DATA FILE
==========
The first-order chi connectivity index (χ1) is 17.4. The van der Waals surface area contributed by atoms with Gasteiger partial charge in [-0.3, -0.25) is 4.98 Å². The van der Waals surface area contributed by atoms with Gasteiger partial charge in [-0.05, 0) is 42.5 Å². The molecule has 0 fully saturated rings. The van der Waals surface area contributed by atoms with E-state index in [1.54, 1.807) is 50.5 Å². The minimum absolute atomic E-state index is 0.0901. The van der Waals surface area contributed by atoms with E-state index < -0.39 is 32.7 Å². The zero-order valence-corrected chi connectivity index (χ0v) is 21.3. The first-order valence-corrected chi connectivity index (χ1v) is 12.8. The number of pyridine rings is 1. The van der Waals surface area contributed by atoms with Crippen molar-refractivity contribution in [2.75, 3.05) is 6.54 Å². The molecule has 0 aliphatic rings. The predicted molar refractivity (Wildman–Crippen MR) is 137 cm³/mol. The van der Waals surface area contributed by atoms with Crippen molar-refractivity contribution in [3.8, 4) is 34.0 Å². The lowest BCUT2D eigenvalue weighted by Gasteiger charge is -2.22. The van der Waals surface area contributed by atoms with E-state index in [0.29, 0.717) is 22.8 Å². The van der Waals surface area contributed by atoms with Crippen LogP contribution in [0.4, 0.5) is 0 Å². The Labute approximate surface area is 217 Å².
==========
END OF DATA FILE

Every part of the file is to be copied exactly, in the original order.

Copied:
The first-order chi connectivity index (χ1) is 17.4. The van der Waals surface area contributed by atoms with Gasteiger partial charge in [-0.3, -0.25) is 4.98 Å². The van der Waals surface area contributed by atoms with Gasteiger partial charge in [-0.05, 0) is 42.5 Å². The molecule has 0 fully saturated rings. The van der Waals surface area contributed by atoms with E-state index in [1.54, 1.807) is 50.5 Å². The minimum absolute atomic E-state index is 0.0901. The van der Waals surface area contributed by atoms with E-state index < -0.39 is 32.7 Å². The zero-order valence-corrected chi connectivity index (χ0v) is 21.3. The first-order valence-corrected chi connectivity index (χ1v) is 12.8. The number of pyridine rings is 1. The van der Waals surface area contributed by atoms with Crippen molar-refractivity contribution in [2.75, 3.05) is 6.54 Å². The molecule has 0 aliphatic rings. The predicted molar refractivity (Wildman–Crippen MR) is 137 cm³/mol. The van der Waals surface area contributed by atoms with Crippen molar-refractivity contribution in [3.8, 4) is 34.0 Å². The lowest BCUT2D eigenvalue weighted by Gasteiger charge is -2.22. The van der Waals surface area contributed by atoms with E-state index in [0.29, 0.717) is 22.8 Å². The van der Waals surface area contributed by atoms with Crippen LogP contribution in [0.4, 0.5) is 0 Å². The Labute approximate surface area is 217 Å².